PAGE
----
Explore historical and projected climate data, climate data by sector, impacts, key vulnerabilities and what adaptation measures are being taken. Explore the overview for a general context of how climate change is affecting Uruguay.

Country Summary

This page presents high-level information for Uruguay's climate zones and its seasonal cycle for mean temperature and precipitation for the latest climatology, 1991-2020. Climate zone classifications are derived from the Köppen-Geiger climate classification system, which divides climates into five main climate groups divided based on seasonal precipitation and temperature patterns. The five main groups are A (tropical), B (dry), C (temperate), D (continental), and E (polar). All climates except for those in the E group are assigned a seasonal precipitation sub-group (second letter).  Climate classifications are identified by hovering your mouse over the legend. A narrative overview of Uruguay's country context and climate is provided following the visualizations.

Köppen-Geiger Climate Classification, 1991-2020
  • Af
  • Am
  • As/Aw
  • BWh
  • BWk
  • BSh
  • BSk
  • Csa
  • Csb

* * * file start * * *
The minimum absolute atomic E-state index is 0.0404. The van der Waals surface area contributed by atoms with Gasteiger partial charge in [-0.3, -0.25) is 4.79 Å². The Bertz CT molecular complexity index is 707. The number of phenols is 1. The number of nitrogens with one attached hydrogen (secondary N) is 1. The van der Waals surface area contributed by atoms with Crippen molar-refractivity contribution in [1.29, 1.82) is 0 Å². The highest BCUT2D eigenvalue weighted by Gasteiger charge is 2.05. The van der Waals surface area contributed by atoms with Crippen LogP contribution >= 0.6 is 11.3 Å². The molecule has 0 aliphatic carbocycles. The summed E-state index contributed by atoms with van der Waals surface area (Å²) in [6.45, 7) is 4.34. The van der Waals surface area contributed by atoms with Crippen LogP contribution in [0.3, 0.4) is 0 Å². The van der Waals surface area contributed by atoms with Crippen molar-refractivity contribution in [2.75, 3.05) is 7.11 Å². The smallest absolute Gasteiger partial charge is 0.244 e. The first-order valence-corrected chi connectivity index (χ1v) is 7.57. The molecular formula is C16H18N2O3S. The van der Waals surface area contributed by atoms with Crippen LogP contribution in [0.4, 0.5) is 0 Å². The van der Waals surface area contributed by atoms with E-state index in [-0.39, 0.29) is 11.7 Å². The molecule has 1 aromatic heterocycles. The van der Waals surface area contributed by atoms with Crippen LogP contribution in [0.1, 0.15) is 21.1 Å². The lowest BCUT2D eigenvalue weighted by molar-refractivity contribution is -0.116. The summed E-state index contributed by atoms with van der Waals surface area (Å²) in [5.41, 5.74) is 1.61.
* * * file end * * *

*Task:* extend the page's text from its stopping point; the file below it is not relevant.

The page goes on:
• Csc
  • Cwa
  • Cwb
  • Cwc
  • Cfa
  • Cfb
  • Cfc
  • Dsa
  • Dsb
  • Dsc
  • Dsd
  • Dwa
  • Dwb
  • Dwc
  • Dwd
  • Dfa
  • Dfb
  • Dfc
  • Dfd
  • ET
  • EF

Uruguay is located in the temperate zone of South America, between latitudes 30° and 35° S and longitudes 53° and 58° W. The country is separated from Argentina by the Uruguay River to the west, and shares borders with Brazil in the north and northeast. The southern coasts stretch along the Rio de la Plata (west) and the Atlantic Ocean (east). The continental territory covers 176,215 km2 of which 144,500 km2 are agricultural land. Uruguay’s GDP (PPP adjusted) is estimated at USD 78.15 billion (2017) with services contributing 68.8%, industry 6.2% and agriculture 6.2%. GDP per capita (PPP) is estimated at USD 22,400 (CIA Factbook). The country's total population is 3,380,177 inhabitants, and approximately 70% of the population lives in coastal areas.

Uruguay's vulnerability to climate change is high, particularly in terms of coastal zones, both because of the higher certainty of sea level rise and the high exposure of critical economic and natural resources on the coastline. On the other hand, many other sectors dependent on natural resources including forestry, agriculture and livestock offer considerable potential for mitigating climate change through carbon sequestration (OECD). Natural resource management therefore is a critical link in Uruguay’s efforts to both adapt to and help mitigate climate change. Uruguay ratified the United Nations Framework Convention on Climate Change (UNFCCC) on 1994. Since then, it has submitted four National Communications to the UNFCCC and its Nationally Determined Contribution.